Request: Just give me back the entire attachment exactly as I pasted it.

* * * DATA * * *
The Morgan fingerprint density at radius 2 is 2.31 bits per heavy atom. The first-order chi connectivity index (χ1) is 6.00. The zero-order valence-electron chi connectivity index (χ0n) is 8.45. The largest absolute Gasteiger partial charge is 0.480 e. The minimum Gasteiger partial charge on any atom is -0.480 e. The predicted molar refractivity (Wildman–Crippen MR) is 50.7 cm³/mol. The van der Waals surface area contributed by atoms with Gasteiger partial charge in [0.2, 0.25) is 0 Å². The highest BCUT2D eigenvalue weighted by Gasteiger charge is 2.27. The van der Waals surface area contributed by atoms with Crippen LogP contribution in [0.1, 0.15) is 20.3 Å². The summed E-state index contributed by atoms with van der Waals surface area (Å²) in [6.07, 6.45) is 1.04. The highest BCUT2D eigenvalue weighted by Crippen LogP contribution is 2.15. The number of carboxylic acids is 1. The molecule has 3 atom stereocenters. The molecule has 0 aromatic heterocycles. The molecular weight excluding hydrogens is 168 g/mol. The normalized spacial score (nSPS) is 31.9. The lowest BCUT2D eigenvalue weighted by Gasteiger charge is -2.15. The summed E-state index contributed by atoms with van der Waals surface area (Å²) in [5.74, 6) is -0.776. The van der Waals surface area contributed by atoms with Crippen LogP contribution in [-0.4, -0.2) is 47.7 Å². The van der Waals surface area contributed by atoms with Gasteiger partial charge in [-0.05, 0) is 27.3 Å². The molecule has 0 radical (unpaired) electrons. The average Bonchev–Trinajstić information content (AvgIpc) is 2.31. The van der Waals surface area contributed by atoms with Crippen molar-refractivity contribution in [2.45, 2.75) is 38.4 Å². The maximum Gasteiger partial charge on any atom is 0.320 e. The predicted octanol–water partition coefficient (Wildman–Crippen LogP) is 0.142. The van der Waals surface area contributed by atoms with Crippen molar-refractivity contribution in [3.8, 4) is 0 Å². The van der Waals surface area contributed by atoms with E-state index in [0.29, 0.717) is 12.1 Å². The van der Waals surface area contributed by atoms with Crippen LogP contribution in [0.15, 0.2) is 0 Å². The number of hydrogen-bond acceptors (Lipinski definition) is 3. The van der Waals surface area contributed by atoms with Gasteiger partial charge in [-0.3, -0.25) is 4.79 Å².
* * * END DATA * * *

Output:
The Morgan fingerprint density at radius 2 is 2.31 bits per heavy atom. The first-order chi connectivity index (χ1) is 6.00. The zero-order valence-electron chi connectivity index (χ0n) is 8.45. The largest absolute Gasteiger partial charge is 0.480 e. The minimum Gasteiger partial charge on any atom is -0.480 e. The predicted molar refractivity (Wildman–Crippen MR) is 50.7 cm³/mol. The van der Waals surface area contributed by atoms with Gasteiger partial charge in [0.2, 0.25) is 0 Å². The highest BCUT2D eigenvalue weighted by Gasteiger charge is 2.27. The van der Waals surface area contributed by atoms with Crippen LogP contribution in [0.1, 0.15) is 20.3 Å². The summed E-state index contributed by atoms with van der Waals surface area (Å²) in [6.07, 6.45) is 1.04. The highest BCUT2D eigenvalue weighted by Crippen LogP contribution is 2.15. The number of carboxylic acids is 1. The molecule has 3 atom stereocenters. The molecule has 0 aromatic heterocycles. The molecular weight excluding hydrogens is 168 g/mol. The normalized spacial score (nSPS) is 31.9. The lowest BCUT2D eigenvalue weighted by Gasteiger charge is -2.15. The summed E-state index contributed by atoms with van der Waals surface area (Å²) in [5.74, 6) is -0.776. The van der Waals surface area contributed by atoms with Crippen LogP contribution in [-0.4, -0.2) is 47.7 Å². The van der Waals surface area contributed by atoms with Gasteiger partial charge in [-0.05, 0) is 27.3 Å². The molecule has 0 radical (unpaired) electrons. The average Bonchev–Trinajstić information content (AvgIpc) is 2.31. The van der Waals surface area contributed by atoms with Crippen molar-refractivity contribution in [2.45, 2.75) is 38.4 Å². The maximum Gasteiger partial charge on any atom is 0.320 e. The predicted octanol–water partition coefficient (Wildman–Crippen LogP) is 0.142. The van der Waals surface area contributed by atoms with Crippen molar-refractivity contribution in [3.8, 4) is 0 Å². The van der Waals surface area contributed by atoms with E-state index in [0.29, 0.717) is 12.1 Å². The van der Waals surface area contributed by atoms with Crippen LogP contribution in [0.15, 0.2) is 0 Å². The number of hydrogen-bond acceptors (Lipinski definition) is 3. The van der Waals surface area contributed by atoms with Gasteiger partial charge in [-0.3, -0.25) is 4.79 Å².